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Fiona Maddocks
The Guardian, November 2017

[This] orchestral concert work The Gadfly Suite, Op 97a, from [Shostakovich’s] score of the 1955 film, was assembled by fellow Soviet composer Levon Atovmyan. Much was cut and forgotten. The full, eclectic soundtrack has now been reconstructed, with a fantastic display of serious scholarship, passion and practical musicianship by Mark Fitz-Gerald: all 29 sections, complete with a snatch of Bach’s B minor Mass, either from Shostakovich’s original manuscript or taken down by ear from the film. A lively curiosity, to be sure. © 2017 The Guardian Read complete review

Art Lange
Fanfare, January 2008

Conductor Yuasa is an experienced hand at such unusual scores, and leads his combined symphonic and ethnic musicians in convincing performances. © 2008 Fanfare Read complete review

David Denton
David's Review Corner, August 2007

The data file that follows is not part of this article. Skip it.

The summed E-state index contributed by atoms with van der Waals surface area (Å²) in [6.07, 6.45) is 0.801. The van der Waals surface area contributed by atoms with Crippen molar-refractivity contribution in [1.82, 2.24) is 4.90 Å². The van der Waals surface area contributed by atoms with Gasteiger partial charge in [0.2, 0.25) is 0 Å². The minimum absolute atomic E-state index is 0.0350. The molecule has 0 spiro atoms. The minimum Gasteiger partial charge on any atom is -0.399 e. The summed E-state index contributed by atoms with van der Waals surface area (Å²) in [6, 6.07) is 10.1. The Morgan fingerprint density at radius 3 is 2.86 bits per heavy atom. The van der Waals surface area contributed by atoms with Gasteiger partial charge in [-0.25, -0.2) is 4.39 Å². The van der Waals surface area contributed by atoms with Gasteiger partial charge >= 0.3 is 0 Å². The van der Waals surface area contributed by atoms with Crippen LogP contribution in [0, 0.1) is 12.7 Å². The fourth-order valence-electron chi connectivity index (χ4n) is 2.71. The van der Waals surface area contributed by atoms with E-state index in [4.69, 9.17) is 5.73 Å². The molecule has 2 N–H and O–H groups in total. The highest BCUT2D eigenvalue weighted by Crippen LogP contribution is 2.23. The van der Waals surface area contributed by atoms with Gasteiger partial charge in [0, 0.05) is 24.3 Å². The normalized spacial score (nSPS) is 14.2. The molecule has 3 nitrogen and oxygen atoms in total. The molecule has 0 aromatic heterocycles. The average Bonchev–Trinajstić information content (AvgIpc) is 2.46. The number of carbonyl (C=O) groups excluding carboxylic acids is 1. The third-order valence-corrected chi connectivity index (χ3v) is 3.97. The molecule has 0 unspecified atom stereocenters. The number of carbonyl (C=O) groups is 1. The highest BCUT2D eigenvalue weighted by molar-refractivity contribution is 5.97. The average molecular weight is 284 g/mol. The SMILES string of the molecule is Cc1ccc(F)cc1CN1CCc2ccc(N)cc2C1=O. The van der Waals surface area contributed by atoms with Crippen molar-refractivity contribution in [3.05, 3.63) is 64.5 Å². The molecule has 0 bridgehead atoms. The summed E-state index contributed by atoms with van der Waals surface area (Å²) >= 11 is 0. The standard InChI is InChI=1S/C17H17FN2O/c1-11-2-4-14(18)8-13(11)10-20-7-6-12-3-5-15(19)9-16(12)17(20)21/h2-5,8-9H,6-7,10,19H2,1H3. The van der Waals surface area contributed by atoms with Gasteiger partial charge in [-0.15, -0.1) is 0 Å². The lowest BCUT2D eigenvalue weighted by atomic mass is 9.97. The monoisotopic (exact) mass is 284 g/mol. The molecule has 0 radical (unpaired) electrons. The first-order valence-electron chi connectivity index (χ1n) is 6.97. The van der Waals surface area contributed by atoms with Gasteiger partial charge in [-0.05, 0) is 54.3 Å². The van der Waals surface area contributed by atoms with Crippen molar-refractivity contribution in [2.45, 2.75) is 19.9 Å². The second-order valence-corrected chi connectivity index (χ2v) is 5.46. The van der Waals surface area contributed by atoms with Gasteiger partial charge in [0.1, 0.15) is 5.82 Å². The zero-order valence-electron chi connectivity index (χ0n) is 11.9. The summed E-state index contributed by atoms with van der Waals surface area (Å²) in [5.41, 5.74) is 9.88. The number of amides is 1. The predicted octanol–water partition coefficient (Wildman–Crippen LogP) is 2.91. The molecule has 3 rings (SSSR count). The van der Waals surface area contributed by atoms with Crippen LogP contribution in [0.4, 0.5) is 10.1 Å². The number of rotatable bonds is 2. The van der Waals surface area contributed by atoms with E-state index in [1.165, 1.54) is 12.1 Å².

Born in 1886, Kosaku Yamada was one of the most prolific composers of the 20th century, having written over 1500 scores, many destroyed in the Second World War. He had been trained in Germany with Max Bruch among his tutors, and became known in his native Japan as the first native musician to form a symphony orchestra in the country. Though he became a potent force there, introducing many Western works to his audiences, over the years he became increasingly attracted to conducting in Europe. You do sense in his music a guilt complex that he had become Westernised, and to counter that feeling tried to integrate the two very differing cultures. One such work was the Nagauta Symphony, where he simply grafts on a symphonic backdrop to the 19th century composition,Tsurukame, played and sung by musicians of Nagauta. Western ears are really sailing into uncharted territory with sounds that will provoke strong reactions. I can only add that I respect Yamada's intentions with the fact that the Nagauta vocalists are part of Japanese culture. I was pleased to reach the second track, Sinfonia 'Inno Meiji', and to be reunited with the Yamada I reviewed on a Naxos disc back in June 1993, and who could write the most sensual music described as influenced by Richard Strauss, but in which I find equal quantities of French Impressionism. The Sinfonia has a story of the journey Japan took from 1850 to the creation of a new entity in the 20th century, and emerges as a most attractive score. Maria Magdalena was originally intended as a three-act ballet based on the biblical story, but Yamada progressed no further than an orchestration of second act from his piano draft. There is Scriabin, Rimsky-Korsakov and Strauss here in rather equal measures, and if derivative, Yamada was so skilled in orchestration as to arrive at a highly attractive product. The disc seems to have been derived from a concert, the Tokyo orchestra well versed in producing sensual beauty. Sound quality, which comes from an outstanding Japanese team, is excellent.

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